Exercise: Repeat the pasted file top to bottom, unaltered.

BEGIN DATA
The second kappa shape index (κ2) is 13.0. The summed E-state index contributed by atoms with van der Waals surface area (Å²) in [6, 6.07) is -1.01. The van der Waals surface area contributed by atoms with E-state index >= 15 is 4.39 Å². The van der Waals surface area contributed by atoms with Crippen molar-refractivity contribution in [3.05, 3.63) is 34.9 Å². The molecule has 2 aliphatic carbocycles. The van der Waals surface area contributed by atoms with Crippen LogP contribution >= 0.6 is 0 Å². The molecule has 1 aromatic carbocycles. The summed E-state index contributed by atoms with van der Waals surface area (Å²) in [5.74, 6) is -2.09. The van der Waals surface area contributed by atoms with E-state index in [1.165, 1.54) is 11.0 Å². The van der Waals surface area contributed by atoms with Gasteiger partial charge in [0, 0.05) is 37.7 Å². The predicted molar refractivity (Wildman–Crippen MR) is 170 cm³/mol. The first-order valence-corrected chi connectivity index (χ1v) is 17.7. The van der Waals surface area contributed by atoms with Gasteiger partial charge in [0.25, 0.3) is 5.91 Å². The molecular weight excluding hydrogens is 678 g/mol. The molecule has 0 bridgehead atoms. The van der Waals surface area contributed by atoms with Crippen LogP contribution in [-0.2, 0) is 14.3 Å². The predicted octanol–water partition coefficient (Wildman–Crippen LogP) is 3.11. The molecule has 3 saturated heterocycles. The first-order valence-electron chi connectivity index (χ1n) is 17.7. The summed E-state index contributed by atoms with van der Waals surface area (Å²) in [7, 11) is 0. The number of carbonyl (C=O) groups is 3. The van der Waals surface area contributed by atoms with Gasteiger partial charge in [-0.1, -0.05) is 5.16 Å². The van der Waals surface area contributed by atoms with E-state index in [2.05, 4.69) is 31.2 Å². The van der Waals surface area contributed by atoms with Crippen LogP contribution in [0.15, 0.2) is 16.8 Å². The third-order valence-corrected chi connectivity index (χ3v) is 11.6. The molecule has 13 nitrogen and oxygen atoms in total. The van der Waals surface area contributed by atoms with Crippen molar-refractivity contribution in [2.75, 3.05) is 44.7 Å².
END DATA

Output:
The second kappa shape index (κ2) is 13.0. The summed E-state index contributed by atoms with van der Waals surface area (Å²) in [6, 6.07) is -1.01. The van der Waals surface area contributed by atoms with E-state index >= 15 is 4.39 Å². The van der Waals surface area contributed by atoms with Crippen molar-refractivity contribution in [3.05, 3.63) is 34.9 Å². The molecule has 2 aliphatic carbocycles. The van der Waals surface area contributed by atoms with Crippen LogP contribution >= 0.6 is 0 Å². The molecule has 1 aromatic carbocycles. The summed E-state index contributed by atoms with van der Waals surface area (Å²) in [5.74, 6) is -2.09. The van der Waals surface area contributed by atoms with E-state index in [1.165, 1.54) is 11.0 Å². The van der Waals surface area contributed by atoms with Gasteiger partial charge in [0, 0.05) is 37.7 Å². The predicted molar refractivity (Wildman–Crippen MR) is 170 cm³/mol. The first-order valence-corrected chi connectivity index (χ1v) is 17.7. The van der Waals surface area contributed by atoms with Gasteiger partial charge in [0.25, 0.3) is 5.91 Å². The molecular weight excluding hydrogens is 678 g/mol. The molecule has 0 bridgehead atoms. The van der Waals surface area contributed by atoms with Crippen LogP contribution in [-0.2, 0) is 14.3 Å². The predicted octanol–water partition coefficient (Wildman–Crippen LogP) is 3.11. The molecule has 3 saturated heterocycles. The first-order valence-electron chi connectivity index (χ1n) is 17.7. The summed E-state index contributed by atoms with van der Waals surface area (Å²) in [7, 11) is 0. The number of carbonyl (C=O) groups is 3. The van der Waals surface area contributed by atoms with Gasteiger partial charge in [-0.1, -0.05) is 5.16 Å². The van der Waals surface area contributed by atoms with E-state index in [2.05, 4.69) is 31.2 Å². The van der Waals surface area contributed by atoms with Crippen LogP contribution in [0.15, 0.2) is 16.8 Å². The third-order valence-corrected chi connectivity index (χ3v) is 11.6. The molecule has 13 nitrogen and oxygen atoms in total. The van der Waals surface area contributed by atoms with Crippen molar-refractivity contribution in [2.75, 3.05) is 44.7 Å².